Coleman was accepted to the Naval Academy Preparatory School (NAPS),
and received her commission as a Second Lieutenant in the Marine Corps upon
graduating from the Naval Academy in 2004. “I was 18 years old, and I was
really impressed with all of the Marines that I had been exposed to up to that point
in my life,” she states. “I loved the values that Marines embodied, and I knew that
I wanted to be a leader of Marines.”
Working with fellow Marines is the best part of Coleman’s job. As a field
grade officer, she spends a lot of time teaching and mentoring junior officers.
“I enjoy being able to share the experiences and lessons I learned as a
junior officer and hopefully help my Marines become better leaders,” she states.
“I also appreciate that the Marine Corps constantly challenges me. Every two to
three years, I go somewhere new and have to learn a new job.” During the past
12 months, Coleman also worked with the Marine Depot Maintenance
Command (MDMC), which oversees two depot maintenance production
plants and a $1.2 billion budget over the Future Years Defense Program.
“I joined the military because I wanted to serve
the country that allowed my parents to achieve
the American Dream, and provided my family
with so many opportunities for success,”
states Lieutenant Kimberly Rios, Judge
Advocate General’s Corps at the U.S Navy.
It was in high school at 15 years old,
while participating in the Navy Junior Reserve
Officer Training Corps (NJROTC) that Rios
realized she wanted to join the military.
Today, Rios is assigned to the Office of the Judge Advocate General,
Appellate Government Division (Code 46). In 2011, Rios graduated with a
Bachelor of Arts degree in Political Science and English with honors from Aurora
University. She then attended DePaul University College of Law where she
received her Juris Doctorate with honors in May 2014.
For Rios, the camaraderie and initiative senior officers take to mentor and
support her, and the family-oriented environment amongst her peers are the best
part of her job. The hardest part, however, is learning new tasks and skills every
time she rotates into a new billet.
“The challenge forces me to remain flexible, strengthens my patience, and
heightens the confidence in myself that I can meet the new challenge,” she shares.
“Growing up in a low-income family, I have had to use resources wisely and work
twice as hard as the next person to excel. I’ve also had to challenge and overcome
cultural stereotypes about women within my own family just so that I can get
myself where I needed to be to advance my career as a military lawyer.”
Rios commissioned into the U.S. Navy JAG Corps through the Student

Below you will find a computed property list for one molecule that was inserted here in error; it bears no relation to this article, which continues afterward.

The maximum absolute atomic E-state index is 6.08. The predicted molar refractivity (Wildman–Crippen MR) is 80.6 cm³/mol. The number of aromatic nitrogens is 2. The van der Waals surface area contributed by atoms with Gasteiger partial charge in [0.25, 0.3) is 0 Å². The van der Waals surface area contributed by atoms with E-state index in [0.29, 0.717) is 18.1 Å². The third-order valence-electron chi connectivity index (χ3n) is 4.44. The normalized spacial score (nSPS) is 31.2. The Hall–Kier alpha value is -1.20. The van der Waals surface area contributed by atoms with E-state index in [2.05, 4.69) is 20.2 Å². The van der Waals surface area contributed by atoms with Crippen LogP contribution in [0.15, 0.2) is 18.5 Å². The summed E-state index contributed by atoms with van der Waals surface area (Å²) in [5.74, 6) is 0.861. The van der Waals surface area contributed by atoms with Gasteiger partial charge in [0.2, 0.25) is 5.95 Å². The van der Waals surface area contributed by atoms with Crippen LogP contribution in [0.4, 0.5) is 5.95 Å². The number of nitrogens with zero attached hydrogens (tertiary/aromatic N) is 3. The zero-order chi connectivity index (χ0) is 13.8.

Program in August 2014. In 2014, Rios attended Officer Development School and
immediately reported to Naval Justice School in Newport, Rhode Island in
January 2015. Upon completion of Naval Justice School in March 2015, she
reported to Region Legal Service Office Midwest in Great Lakes, Illinois.
Rios intends to pursue the Military Justice Litigation Career Track. Her advice
for Latinas entering the workforce is to, “be confident in yourself enough to
volunteer for the most challenging tasks and work hard to excel in that task,” she
says. “Everything else will follow.”
Petty Officer First
Class Brenda V.
Born and raised in McAllen, Texas
NC1(SW/AW) Brenda V. Chavez graduated
from McAllen Memorial High School in 2002
and enlisted as a Seaman Apprentice in the
United States Navy in November of 2001
under the Delayed Entry Program. She
attended Recruit Training Command in Great
Lakes, Illinois, on October 2002 and has been
serving the country for 15 years.
“I joined the military early on as a young adult with dreams of seeing the
world, getting a college education and getting to know different types of
people and cultures,” says Chavez. “My oldest sister, Diana, had enlisted in the
Navy and was serving at the time I made my decision to follow in her footsteps.”
For Chavez, the best part of her job is to influence ideas, change for the
better and getting to know individuals with the same ideals.
“I am very driven by success and if I can touch one person and be a part of
that transformation, I can say I have succeeded,” she states. “When it’s my time
to retire, I can go home, satisfied knowing that our country is going to be ok.”
As Departmental Career Counselor for the Combat Systems Department,
she successfully managed a department of 200 Sailors for a period of two years.
Her determination to become an expert Navy Career Counselor led to her
conversion to Navy Counselor in 2009 and was advanced to NC1.
Her first duty as a Navy Counselor was aboard USS JOHN C. STENNIS
(CVN-74) for a crew of over 2,500 Sailors. Chavez has already taken
responsibility as an ISIC Command Career Counselor and currently holds
designations as the Command CPO 365/Sailor 360 Training Coordinator,
Command Resilience Team (CRT) member, Executive Department Leading Petty
Officer (LPO), and First Class Petty Officer Association (FCPOA) Secretary.
Michelle E. Rosa
“My parents provided me with the greatest
examples of hard work and public service,”
says Michelle E. Rosa. “Since before I
graduated college, I had considered a
career in public service, however it wasn’t
until I had the opportunity to work as a
contractor for DoD that I realized how much
the mission resonated with me. I was 30
when I joined the civil service and 24 when
I started to work as a DOD contractor.”
Rosa serves as a Cybersecurity Risk
Analyst for OPNAV N2N6 at the U.S. Navy.
In this capacity, she develops metrics that
provide insights into execution of the Navy’s cyber resilience strategy, and
support Echelon I level decisions. She also provides recommendations to high
level officials on cybersecurity measures, investments and policies.
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